Arpeggios...in blues... - why? what? how?

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KiniooKinioo Frets: 15
OK,

Recently, started looking into arpeggios more closely...

Trying to get few basic chords (A7, D7, E7 etc.) in different positions on the fret board, but...

1) why should I ever consider to use them in i.e. blues soloing ??

2) What is the benefit knowing these shapes (again in relation to blues soling/playing and also to guitar playing in general) ?

3) If the answer to the above questions is positive - what is the best way to practice/memorize arpeggios ?

Many thanks,

Chris 

PS.
So far, I found it very, very interesting working arpeggios/breaking down guitar chords and try to find them on the piano keyboard and vice versa (all these minor & major chords) - very enjoyable.
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  • Phil_aka_PipPhil_aka_Pip Frets: 8993
    edited November 2017
    I use dominant arpeggios just as much as minor pentatonic licks. Great for riffing as well as useful in solos.

    Learning: same as anything I guess. Ascending and descending slowly with a metronome until you can do it without looking at a diagram or the fingerboard. Play games - invent riffs or licks that use the device you're learning. Move it around the fingerboard so that you can do a I IV V in the 5th position, and in the same key in the 7th or 12th position, for example.

    HTH

    edit don't confuse guitar chord shapes with arpeggios. the latter are closely voiced chords strung out in single notes ie the notes are in strict ascending or descending sequence eg R 3 5 b7 ... whereas chords can be voiced R 5 b7 3 or some other variation
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  • Why - Arpeggios are great for outlining chords as they contain the chord tones (roots thirds fifiths and sevenths) from dominant chord shapes. Also breaks up pentatonic soloing which can get predictable, repetitive and boring.

    What - Can link with chord shapes on the fretboard, I'm a big fan of the CAGED system and it helps me learn my notes and interval relationships on the fretboard

    How - Think of the chord it replicates, e.g a Dom 7th arpeggio will contain the notes from an E shaped barre chord (that's one of 5 shapes you could it on the fretboard). Use a metronome with all subdivisions e.g quarter notes/eighths/sixteenths/triplets.
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  • BradBrad Frets: 209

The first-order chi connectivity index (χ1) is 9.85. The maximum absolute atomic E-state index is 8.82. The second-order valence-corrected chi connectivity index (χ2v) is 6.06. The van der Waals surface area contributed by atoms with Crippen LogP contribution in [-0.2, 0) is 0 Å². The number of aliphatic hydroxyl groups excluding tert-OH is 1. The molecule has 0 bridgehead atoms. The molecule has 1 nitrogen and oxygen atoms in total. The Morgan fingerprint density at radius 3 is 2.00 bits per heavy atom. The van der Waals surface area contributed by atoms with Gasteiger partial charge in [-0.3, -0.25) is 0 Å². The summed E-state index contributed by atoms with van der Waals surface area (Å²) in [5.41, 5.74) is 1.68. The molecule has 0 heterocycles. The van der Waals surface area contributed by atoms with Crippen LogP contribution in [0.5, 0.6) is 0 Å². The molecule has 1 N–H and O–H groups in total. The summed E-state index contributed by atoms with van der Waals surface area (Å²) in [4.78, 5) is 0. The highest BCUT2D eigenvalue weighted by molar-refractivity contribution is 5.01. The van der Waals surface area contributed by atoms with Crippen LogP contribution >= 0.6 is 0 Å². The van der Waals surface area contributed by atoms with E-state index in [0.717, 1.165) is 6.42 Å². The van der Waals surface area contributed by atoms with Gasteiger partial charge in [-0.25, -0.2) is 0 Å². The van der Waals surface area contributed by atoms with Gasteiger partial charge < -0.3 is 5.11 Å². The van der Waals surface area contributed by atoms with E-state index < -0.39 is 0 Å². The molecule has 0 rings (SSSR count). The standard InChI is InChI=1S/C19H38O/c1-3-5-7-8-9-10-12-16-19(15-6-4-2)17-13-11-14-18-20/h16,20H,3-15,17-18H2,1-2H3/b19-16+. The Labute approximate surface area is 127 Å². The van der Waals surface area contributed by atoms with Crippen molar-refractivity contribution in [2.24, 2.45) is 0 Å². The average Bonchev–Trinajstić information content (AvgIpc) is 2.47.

edited November 2017
    @Kinioo ;;;

    1. You should consider using them because arpeggios accurately outline the underlying harmony of a tune. They help tie improv together and give a sense of harmonic purpose and direction to solo. If you take away the accompaniment, you should still be able to hear what the chord changes are in a solo. It's not the greatest example (or playing and please excuse the singing!) but hopefully this will demonstrate a little what I'm talking about. It's a Jazz Blues in F just using arpeggios.

     


    Arpeggios are good for creating extensions in improv to create different sounds. playing an Em arp over a C bass note/chord creates a CMaj7 sound. Playing a G arp or Em7 arp over C gives a Maj9 sound etc.

    2. The benefit of knowing these shapes is just like anything, another tool to have at your disposal and to have a better chance of realising the sounds you have in your head in a musical context and to combine them with things you already know.

    3. It's a LOT of work but the best way to learn arpeggios is to get them all down between frets 1-5. This will give a really thorough basis for transferring them around the neck and to different keys.

    Next is to do the continuous arpeggio exercise. Take a chord progression, say a blues in A and stay in one area of the neck, perhaps between the 5th and 9th frets. Start on the lowest available note of the first arp (A7 the note A on the 5th fret of low E string). You will play a straight 8th note rhythm, so 8 notes of an arpeggio per bar. Once you have reached the 8th note of the A7 arp of the first bar (G on 8th fret of B string), you will change to the next note available in the next arpeggio D7 (which will be the note A on the high E string 5th fret).

    Now this A note is the starting point for your 8 notes of D7. Start there, go up to C (8th fret) and decent the D7 arpeggio where you'll reach the note F# (fret 4 D string). From there you'll carry on descending through the next arpeggio which is A7 and so on. I'll try and knock up a vid to better demonstrate if this doesn't quite make sense...   

    @Phil_aka_Pip are you talking from a learning perspective? Because I'd slightly disagree that arpeggios are in strict ascending or descending 
    sequence. Arpeggios are chords just played melodically and can be played as R 5 b7 3. There are inversions of arpeggios, open arpeggios and the like.
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  • KiniooKinioo Frets: 15
    Thanks guys. Sounds like it will be beneficial, so may dig in a bit deeper. 
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  • RolandRoland Frets: 2014
    Arpeggios are a good way of moving between chords, and between those blues cliches that we all play. Something that a lot of players miss is the semitones step that take them from one chord to the next, particularly the I to the IV. It adds a lot of harmonic interest.